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18 Mahoning Valley students to visit civil rights historical sites

The Sojourn to the Past travelers will visit Alabama, Mississippi, Arkansas and Tennessee.
Selma to Montgomery 01222020
Civil rights movement co-founder Ralph David Abernathy, his wife, Juanita Abernathy, and their children follow Dr. Martin Luther King Jr. on the front line of the Selma to Montgomery march in 1965. Saturday, Mahoning Valley Sojourn to the Past will take 18 Valley students on a tour of civil rights historic sites, including the Edmund Pettus Bridge in Selma. (Photo courtesy of Abernathy Family Photos)

YOUNGSTOWN — Civil rights history is about to come to life for 18 Mahoning Valley students.

On Saturday, Penny Wells, executive director of Mahoning Valley Sojourn to the Past, will take a group of 18 students on a journey to the civil rights sites in the South.

Wells calls the trip a "history immersion, leadership development, life-changing experience." She says it's a traveling classroom, thus a working journey. Students will receive an independent history credit.

Wells and her group will fly from Pittsburgh to Birmingham, Ala., then take a bus to Montgomery.

There, they will visit the Legacy Museum, sometimes referred to as the Lynching Museum. Students will be looking for the jar of dirt collected by Sojourn students in November 2019 at the site of the lynching of a Black man, William Taylor, more than 100 years ago in Sandusky.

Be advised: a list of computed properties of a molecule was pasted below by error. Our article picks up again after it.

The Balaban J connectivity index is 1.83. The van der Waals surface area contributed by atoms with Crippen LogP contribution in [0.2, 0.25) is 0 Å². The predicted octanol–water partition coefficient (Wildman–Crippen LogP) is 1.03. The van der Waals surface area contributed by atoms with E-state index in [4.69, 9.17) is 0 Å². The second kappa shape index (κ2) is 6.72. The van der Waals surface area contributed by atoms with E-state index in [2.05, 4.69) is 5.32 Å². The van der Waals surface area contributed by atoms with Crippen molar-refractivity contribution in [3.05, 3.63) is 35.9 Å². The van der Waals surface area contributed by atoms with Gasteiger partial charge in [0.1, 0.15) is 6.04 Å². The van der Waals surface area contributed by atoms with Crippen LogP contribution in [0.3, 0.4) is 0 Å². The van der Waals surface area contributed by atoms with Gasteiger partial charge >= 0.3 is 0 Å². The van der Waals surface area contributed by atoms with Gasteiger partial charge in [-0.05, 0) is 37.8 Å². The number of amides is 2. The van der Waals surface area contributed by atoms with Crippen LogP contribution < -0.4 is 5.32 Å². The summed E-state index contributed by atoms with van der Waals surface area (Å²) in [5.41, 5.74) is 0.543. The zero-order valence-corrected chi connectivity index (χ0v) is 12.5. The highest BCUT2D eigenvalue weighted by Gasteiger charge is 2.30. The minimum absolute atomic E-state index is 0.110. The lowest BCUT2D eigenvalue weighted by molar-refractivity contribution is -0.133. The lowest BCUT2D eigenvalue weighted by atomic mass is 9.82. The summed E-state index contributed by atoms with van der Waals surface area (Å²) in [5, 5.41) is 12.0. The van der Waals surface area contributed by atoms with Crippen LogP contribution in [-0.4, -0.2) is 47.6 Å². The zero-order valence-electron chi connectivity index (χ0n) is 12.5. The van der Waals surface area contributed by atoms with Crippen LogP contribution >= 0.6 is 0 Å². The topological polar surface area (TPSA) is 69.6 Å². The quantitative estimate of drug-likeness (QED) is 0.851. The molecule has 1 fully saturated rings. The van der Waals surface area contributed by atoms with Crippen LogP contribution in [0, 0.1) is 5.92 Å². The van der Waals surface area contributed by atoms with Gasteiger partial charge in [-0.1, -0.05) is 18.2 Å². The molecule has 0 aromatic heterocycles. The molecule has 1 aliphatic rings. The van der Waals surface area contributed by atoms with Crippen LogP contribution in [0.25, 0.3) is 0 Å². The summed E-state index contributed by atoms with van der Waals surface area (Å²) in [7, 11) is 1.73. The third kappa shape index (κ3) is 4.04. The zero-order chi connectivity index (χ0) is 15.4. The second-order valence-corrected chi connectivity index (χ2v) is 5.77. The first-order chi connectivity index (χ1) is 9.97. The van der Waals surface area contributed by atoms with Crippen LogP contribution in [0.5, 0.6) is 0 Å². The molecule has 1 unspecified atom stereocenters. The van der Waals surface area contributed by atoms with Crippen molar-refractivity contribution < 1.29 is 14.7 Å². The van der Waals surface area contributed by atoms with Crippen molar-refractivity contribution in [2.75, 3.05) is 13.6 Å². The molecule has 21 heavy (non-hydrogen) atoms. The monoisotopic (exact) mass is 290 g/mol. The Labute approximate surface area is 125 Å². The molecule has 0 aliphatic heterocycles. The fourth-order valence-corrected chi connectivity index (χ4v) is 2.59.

The next stop will be the memorial, which lists the names on rectangular monuments of people lynched by county if a southern state and by state if a northern state. Fifteen people are known to have been lynched in Ohio.  

The group will sit on the Alabama capitol steps where they will read and reflect on Dr. Martin Luther King Jr.’s speech delivered at the end of the Selma to Montgomery march in March 1965. They will touch the names of individuals on the Civil Rights Memorial who were killed due to racial hatred.

The students will be able to add their names to the Wall of Tolerance, promising to work for social justice.

Wells said the group will walk across the Edmond Pettus Bridge in Selma just as the marchers did on Bloody Sunday when they were attacked by state troopers.

The students will view the civil rights mural commissioned by Mahoning Valley Sojourn to the Past students and erected with money raised in Youngstown in 2020.

In Birmingham, they will visit the Sixteenth Street Baptist Church where the Children’s March began.

Then they will walk across the street to the Kelly Ingram Park where children were arrested, attacked by police dogs and sprayed with fire hoses.

Janice Wesley Kelsey, who participated in the Children’s March and spent several days in jail, will speak to the group about her experiences.  

The group will hear the lesson of the girls who died when the Sixteenth Street Baptist Church was bombed by the Ku Klux Klan and meet the family of Lisa McNair, one of the girls who was murdered. They also will meet Sarah Collins Rudolph, who survived the bombing but lost most of her sight in the blast.

In Mississippi, they will sit in the driveway where Medgar Evers was shot and died. They will meet investigative reporter Jerry Mitchell, who is responsible for helping to bring to justice the murderers of not only Evers but a number of other civil rights victims.

In Little Rock, Ark., the students will listen to Elizabeth Eckford, one of the Little Rock Nine, describe her horrific experiences when she went to Central High School on the first day of integration in 1957.  

The Sojourn journey will end in Memphis, Tenn., at the Lorraine Hotel where King was assassinated April 4, 1968.